Axel gave you the table showing you this on post #11 in this thread. Sabal bermudana, the palm you had issues with "flooding" is also not salt tolerant, but no one seemed to notice or comment on it. Neither causiarum nor bermudana are salt tolerant.

http://www.palmtalk.org/forum/index.php?/topic/41827-sabals-that-love-water/?hl=sabals#entry645974

Formerly in Gilbert AZ, zone 9a/9b. Now in Palmetto, Florida Zone 9b/10a??

 

Tom Blank

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http://www.palmtalk.org/forum/index.php?/topic/17668-need-help-with-sabal-id/

Scroll about half way down to see S. bermundana in habitat. Got to be some salty wind around.

Sabal causiarum in habitat is growing right on the beach.

http://www.palmtalk.org/forum/index.php?/topic/19774-sabal-causiarum-in-habitat-shots/

Hmm...maybe Axel should have consulted PalmTalk for information...lol

David Simms zone 9a on Highway 30a

200 steps from the Gulf in NW Florida

30 ft. elevation and sandy soil

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Did a little more research on S. bermandana as the above link was not definative.

Seems that Paget Marsh is the area where S. bermandana is most prevalant on the island....here is an exerpt:

"The marsh has peat to depths of 20–30 feet (6.1–9.1 m) which is acidic and does not permit growth of many of the natural species of Bermuda, as it gets flooded during high tides."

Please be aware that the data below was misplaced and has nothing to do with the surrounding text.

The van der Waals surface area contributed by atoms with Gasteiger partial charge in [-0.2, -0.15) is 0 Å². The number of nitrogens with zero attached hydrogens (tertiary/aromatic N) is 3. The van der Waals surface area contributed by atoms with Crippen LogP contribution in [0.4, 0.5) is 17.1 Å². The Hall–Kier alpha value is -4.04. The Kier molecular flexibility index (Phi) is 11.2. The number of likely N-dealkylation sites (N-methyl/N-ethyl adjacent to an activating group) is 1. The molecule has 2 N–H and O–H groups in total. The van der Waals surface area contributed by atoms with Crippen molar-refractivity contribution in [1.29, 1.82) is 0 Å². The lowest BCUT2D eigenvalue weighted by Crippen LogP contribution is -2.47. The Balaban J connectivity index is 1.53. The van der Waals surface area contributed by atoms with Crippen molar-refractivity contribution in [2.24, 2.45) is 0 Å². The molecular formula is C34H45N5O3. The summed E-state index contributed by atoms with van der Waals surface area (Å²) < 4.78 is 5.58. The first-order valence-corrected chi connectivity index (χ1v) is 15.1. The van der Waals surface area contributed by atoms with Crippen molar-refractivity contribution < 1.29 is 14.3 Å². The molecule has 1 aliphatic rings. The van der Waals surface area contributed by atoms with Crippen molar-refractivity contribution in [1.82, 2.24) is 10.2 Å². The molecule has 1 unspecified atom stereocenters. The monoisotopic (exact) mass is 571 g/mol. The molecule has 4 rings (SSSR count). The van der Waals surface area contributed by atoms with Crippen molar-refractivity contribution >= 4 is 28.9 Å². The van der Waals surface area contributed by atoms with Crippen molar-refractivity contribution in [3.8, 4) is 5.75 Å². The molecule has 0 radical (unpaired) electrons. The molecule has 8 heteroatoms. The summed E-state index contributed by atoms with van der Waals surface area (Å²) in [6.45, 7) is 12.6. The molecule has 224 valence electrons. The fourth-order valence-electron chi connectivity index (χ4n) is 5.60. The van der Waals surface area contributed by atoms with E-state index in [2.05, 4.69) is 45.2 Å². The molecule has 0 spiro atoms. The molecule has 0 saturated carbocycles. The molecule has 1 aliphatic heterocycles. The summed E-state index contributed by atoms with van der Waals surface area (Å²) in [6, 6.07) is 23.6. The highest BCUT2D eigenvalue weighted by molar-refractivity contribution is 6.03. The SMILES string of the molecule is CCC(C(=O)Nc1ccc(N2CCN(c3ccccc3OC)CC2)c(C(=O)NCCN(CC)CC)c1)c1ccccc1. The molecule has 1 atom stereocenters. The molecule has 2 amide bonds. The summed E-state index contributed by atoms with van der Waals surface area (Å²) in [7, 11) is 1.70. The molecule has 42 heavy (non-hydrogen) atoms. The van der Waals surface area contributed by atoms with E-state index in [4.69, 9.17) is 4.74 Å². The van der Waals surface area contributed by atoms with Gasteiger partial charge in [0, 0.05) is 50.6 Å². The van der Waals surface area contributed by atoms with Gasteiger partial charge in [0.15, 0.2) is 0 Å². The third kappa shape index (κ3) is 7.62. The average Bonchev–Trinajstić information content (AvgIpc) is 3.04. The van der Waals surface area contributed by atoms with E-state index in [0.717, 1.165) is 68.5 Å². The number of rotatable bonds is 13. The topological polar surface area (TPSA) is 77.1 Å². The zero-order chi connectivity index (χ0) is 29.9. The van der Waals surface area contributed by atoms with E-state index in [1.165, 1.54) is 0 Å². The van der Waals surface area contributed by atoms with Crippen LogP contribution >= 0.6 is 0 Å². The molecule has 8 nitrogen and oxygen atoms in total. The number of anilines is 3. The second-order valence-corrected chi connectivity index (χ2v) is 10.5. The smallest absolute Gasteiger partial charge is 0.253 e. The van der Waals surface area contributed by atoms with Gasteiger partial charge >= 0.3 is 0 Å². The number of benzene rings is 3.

Here is the Wikki Link: http://en.wikipedia.org/wiki/Paget_Marsh_Nature_Reserve

One Bermuda site that shows tours of the Reserve states:

"Dr Wingate says, "There are pure stands of red mangrove, saw-grass, savanna, original cedar and palmetto canopy, with native ferns covering the floor, and intermediate woodland with wax myrtle, wood shrubs and bushy areas. The boardwalk goes through all these habitats."
In Paget Marsh one can understand how Bermuda's interior valleys looked to the first settlers before the clearing began. The palmettos are so numerous that the ground is covered with dead leaf fronds. "

David Simms zone 9a on Highway 30a

200 steps from the Gulf in NW Florida

30 ft. elevation and sandy soil

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David, I was unable to find any wild stands of causiarum on the beach. And salt tolerance can be defined as tolerance to salt air or a high salt soil content or saltwater flooding. the salt soil tolerance issue is a much greater problem as it effects water and nutrient intake by the roots. If you have high salt content in the soil, it is a much more serious problem I expect. But I did see conflicting opinions on causiarum from different sources. the natural habitat is "away from the beach areas and on ridges and hillsides" according to floridata, and these I would guess do not have a salty water table.

Formerly in Gilbert AZ, zone 9a/9b. Now in Palmetto, Florida Zone 9b/10a??

 

Tom Blank